If you look at the entire list of top-ten New York Times stories, you’ll see what I mean. Three of the top ten stories, including spots two and three, were coverage of the Boston marathon bombing. The fourth and fifth were guest editorials by famous people (Angelina Jolie and Vladimir Putin). The tenth covered the selection of Pope Francis, and the remainder offer traditional coverage of issues in health and politics.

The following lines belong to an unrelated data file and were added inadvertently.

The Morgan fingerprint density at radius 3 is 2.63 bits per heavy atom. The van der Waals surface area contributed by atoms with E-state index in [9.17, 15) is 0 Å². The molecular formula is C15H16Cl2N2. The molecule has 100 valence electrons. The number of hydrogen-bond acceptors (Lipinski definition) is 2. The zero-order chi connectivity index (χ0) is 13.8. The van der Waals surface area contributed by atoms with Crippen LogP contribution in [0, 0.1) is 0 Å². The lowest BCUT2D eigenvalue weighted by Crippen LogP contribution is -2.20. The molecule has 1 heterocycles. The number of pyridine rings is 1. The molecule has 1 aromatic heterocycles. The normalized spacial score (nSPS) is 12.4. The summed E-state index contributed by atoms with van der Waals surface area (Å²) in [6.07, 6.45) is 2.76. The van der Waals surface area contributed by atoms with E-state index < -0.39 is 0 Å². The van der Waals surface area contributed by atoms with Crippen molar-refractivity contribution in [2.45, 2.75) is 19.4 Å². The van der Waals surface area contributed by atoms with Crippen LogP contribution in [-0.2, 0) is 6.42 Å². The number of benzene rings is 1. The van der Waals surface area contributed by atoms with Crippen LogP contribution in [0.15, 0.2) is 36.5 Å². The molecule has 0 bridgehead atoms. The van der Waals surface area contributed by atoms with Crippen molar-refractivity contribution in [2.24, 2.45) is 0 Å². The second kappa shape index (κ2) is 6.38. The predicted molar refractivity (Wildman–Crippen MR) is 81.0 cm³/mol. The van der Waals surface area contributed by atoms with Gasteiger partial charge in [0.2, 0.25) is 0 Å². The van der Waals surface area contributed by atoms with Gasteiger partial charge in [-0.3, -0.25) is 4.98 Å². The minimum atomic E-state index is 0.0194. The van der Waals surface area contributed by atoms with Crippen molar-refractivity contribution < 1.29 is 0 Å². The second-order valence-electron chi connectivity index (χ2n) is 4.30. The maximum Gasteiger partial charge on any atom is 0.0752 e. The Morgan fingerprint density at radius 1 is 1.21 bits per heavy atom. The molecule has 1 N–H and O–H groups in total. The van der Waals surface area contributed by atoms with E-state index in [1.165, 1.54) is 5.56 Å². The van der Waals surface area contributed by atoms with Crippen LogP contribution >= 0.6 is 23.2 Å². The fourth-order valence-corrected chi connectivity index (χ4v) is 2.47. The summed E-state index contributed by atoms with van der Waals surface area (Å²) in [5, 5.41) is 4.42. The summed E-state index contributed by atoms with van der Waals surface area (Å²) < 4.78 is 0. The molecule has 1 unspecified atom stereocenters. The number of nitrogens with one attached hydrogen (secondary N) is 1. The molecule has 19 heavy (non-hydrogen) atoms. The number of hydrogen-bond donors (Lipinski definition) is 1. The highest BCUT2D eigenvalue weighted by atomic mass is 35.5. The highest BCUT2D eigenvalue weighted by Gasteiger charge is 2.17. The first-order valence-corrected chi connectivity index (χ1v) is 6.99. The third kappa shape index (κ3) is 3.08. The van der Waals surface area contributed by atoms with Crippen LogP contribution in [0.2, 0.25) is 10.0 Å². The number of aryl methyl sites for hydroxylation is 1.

It turns out that “How Y’all, Youse, and You Guys Talk” wasn’t just a curiosity for the Internet, it was also a curiosity for the New York Times itself. The feature is actually rather plain-vanilla, a quiz with dialectual heat maps that locates the reader’s speech within a particular region. It boasts a staid and unassuming design, and it presents its results without the fanfare and flourish common to online media desperate to go viral. But in the context of the New York Times, even a modest app like this is an outlier. In other words, the very fact that the curiosity that is “How Y’all, Youse, and You Guys Talk” is a curiosity for the NYT makes it an even greater curiosity, and thus one even more susceptible to sharing and linking. It also makes the feature’s relative popularity subject to a different traffic scale. Because the Times publishes so few curiosities, it’s much easier for a piece on its virtual pages to become a curiosity.